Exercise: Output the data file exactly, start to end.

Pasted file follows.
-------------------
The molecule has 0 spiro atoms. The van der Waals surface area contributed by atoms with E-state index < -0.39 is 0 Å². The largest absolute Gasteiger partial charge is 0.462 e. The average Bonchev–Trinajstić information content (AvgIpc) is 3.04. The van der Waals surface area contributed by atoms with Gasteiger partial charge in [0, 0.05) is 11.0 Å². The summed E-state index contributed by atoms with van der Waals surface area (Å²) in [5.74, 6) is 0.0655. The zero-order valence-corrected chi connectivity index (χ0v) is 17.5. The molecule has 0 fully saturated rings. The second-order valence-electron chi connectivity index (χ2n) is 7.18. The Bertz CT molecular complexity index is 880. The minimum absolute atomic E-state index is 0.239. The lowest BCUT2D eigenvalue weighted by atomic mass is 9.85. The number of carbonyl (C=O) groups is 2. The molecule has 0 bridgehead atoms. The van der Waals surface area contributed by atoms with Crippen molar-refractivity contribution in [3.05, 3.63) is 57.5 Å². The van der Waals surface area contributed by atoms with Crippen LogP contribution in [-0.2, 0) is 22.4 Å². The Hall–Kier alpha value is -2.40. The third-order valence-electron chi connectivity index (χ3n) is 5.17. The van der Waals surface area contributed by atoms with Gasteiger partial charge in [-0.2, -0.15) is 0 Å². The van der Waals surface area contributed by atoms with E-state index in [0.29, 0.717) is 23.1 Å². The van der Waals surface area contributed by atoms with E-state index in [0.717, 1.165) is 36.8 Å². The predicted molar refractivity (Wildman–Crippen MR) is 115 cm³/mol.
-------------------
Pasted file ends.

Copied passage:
The molecule has 0 spiro atoms. The van der Waals surface area contributed by atoms with E-state index < -0.39 is 0 Å². The largest absolute Gasteiger partial charge is 0.462 e. The average Bonchev–Trinajstić information content (AvgIpc) is 3.04. The van der Waals surface area contributed by atoms with Gasteiger partial charge in [0, 0.05) is 11.0 Å². The summed E-state index contributed by atoms with van der Waals surface area (Å²) in [5.74, 6) is 0.0655. The zero-order valence-corrected chi connectivity index (χ0v) is 17.5. The molecule has 0 fully saturated rings. The second-order valence-electron chi connectivity index (χ2n) is 7.18. The Bertz CT molecular complexity index is 880. The minimum absolute atomic E-state index is 0.239. The lowest BCUT2D eigenvalue weighted by atomic mass is 9.85. The number of carbonyl (C=O) groups is 2. The molecule has 0 bridgehead atoms. The van der Waals surface area contributed by atoms with Crippen molar-refractivity contribution in [3.05, 3.63) is 57.5 Å². The van der Waals surface area contributed by atoms with Crippen LogP contribution in [-0.2, 0) is 22.4 Å². The Hall–Kier alpha value is -2.40. The third-order valence-electron chi connectivity index (χ3n) is 5.17. The van der Waals surface area contributed by atoms with Gasteiger partial charge in [-0.2, -0.15) is 0 Å². The van der Waals surface area contributed by atoms with E-state index in [0.29, 0.717) is 23.1 Å². The van der Waals surface area contributed by atoms with E-state index in [0.717, 1.165) is 36.8 Å². The predicted molar refractivity (Wildman–Crippen MR) is 115 cm³/mol.